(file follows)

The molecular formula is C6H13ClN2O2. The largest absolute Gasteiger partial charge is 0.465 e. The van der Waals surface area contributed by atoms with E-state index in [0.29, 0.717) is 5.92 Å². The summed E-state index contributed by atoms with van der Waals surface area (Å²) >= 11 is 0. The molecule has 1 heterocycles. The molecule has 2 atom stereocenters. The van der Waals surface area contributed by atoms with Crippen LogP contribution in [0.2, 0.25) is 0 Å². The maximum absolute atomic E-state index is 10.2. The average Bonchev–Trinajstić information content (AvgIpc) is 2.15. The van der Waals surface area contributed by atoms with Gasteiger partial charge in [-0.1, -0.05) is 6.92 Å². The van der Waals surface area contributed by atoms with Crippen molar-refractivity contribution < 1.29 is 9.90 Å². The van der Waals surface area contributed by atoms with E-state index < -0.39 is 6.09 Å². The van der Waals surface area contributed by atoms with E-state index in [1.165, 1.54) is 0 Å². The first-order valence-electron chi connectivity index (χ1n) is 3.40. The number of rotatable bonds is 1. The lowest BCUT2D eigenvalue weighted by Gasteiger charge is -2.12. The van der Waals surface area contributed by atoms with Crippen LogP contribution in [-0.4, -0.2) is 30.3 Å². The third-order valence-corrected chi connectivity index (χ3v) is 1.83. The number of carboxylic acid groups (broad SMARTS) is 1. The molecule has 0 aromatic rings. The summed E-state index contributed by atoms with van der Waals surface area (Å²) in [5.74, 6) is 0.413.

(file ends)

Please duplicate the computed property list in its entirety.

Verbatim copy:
The molecular formula is C6H13ClN2O2. The largest absolute Gasteiger partial charge is 0.465 e. The van der Waals surface area contributed by atoms with E-state index in [0.29, 0.717) is 5.92 Å². The summed E-state index contributed by atoms with van der Waals surface area (Å²) >= 11 is 0. The molecule has 1 heterocycles. The molecule has 2 atom stereocenters. The van der Waals surface area contributed by atoms with Crippen LogP contribution in [0.2, 0.25) is 0 Å². The maximum absolute atomic E-state index is 10.2. The average Bonchev–Trinajstić information content (AvgIpc) is 2.15. The van der Waals surface area contributed by atoms with Gasteiger partial charge in [-0.1, -0.05) is 6.92 Å². The van der Waals surface area contributed by atoms with Crippen molar-refractivity contribution < 1.29 is 9.90 Å². The van der Waals surface area contributed by atoms with E-state index < -0.39 is 6.09 Å². The van der Waals surface area contributed by atoms with E-state index in [1.165, 1.54) is 0 Å². The first-order valence-electron chi connectivity index (χ1n) is 3.40. The number of rotatable bonds is 1. The lowest BCUT2D eigenvalue weighted by Gasteiger charge is -2.12. The van der Waals surface area contributed by atoms with Crippen LogP contribution in [-0.4, -0.2) is 30.3 Å². The third-order valence-corrected chi connectivity index (χ3v) is 1.83. The number of carboxylic acid groups (broad SMARTS) is 1. The molecule has 0 aromatic rings. The summed E-state index contributed by atoms with van der Waals surface area (Å²) in [5.74, 6) is 0.413.